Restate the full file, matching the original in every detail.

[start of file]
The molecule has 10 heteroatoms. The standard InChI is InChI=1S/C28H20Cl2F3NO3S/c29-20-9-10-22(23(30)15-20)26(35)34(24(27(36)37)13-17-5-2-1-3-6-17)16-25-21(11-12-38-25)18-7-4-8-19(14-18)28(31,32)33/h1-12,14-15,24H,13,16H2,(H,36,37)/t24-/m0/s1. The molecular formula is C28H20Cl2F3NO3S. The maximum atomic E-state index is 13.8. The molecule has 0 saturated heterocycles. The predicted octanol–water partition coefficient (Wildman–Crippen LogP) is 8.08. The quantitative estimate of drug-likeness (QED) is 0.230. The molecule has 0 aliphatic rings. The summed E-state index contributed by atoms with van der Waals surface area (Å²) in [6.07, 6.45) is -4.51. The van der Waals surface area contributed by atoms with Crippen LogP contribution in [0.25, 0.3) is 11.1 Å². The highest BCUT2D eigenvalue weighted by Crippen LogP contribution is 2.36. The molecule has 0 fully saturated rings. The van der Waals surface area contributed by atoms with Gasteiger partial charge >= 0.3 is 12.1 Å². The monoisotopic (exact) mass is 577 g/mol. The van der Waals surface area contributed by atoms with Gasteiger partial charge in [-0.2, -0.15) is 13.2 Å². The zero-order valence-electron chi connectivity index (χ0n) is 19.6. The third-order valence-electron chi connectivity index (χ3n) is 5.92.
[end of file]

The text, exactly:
The molecule has 10 heteroatoms. The standard InChI is InChI=1S/C28H20Cl2F3NO3S/c29-20-9-10-22(23(30)15-20)26(35)34(24(27(36)37)13-17-5-2-1-3-6-17)16-25-21(11-12-38-25)18-7-4-8-19(14-18)28(31,32)33/h1-12,14-15,24H,13,16H2,(H,36,37)/t24-/m0/s1. The molecular formula is C28H20Cl2F3NO3S. The maximum atomic E-state index is 13.8. The molecule has 0 saturated heterocycles. The predicted octanol–water partition coefficient (Wildman–Crippen LogP) is 8.08. The quantitative estimate of drug-likeness (QED) is 0.230. The molecule has 0 aliphatic rings. The summed E-state index contributed by atoms with van der Waals surface area (Å²) in [6.07, 6.45) is -4.51. The van der Waals surface area contributed by atoms with Crippen LogP contribution in [0.25, 0.3) is 11.1 Å². The highest BCUT2D eigenvalue weighted by Crippen LogP contribution is 2.36. The molecule has 0 fully saturated rings. The van der Waals surface area contributed by atoms with Gasteiger partial charge >= 0.3 is 12.1 Å². The monoisotopic (exact) mass is 577 g/mol. The van der Waals surface area contributed by atoms with Gasteiger partial charge in [-0.2, -0.15) is 13.2 Å². The zero-order valence-electron chi connectivity index (χ0n) is 19.6. The third-order valence-electron chi connectivity index (χ3n) is 5.92.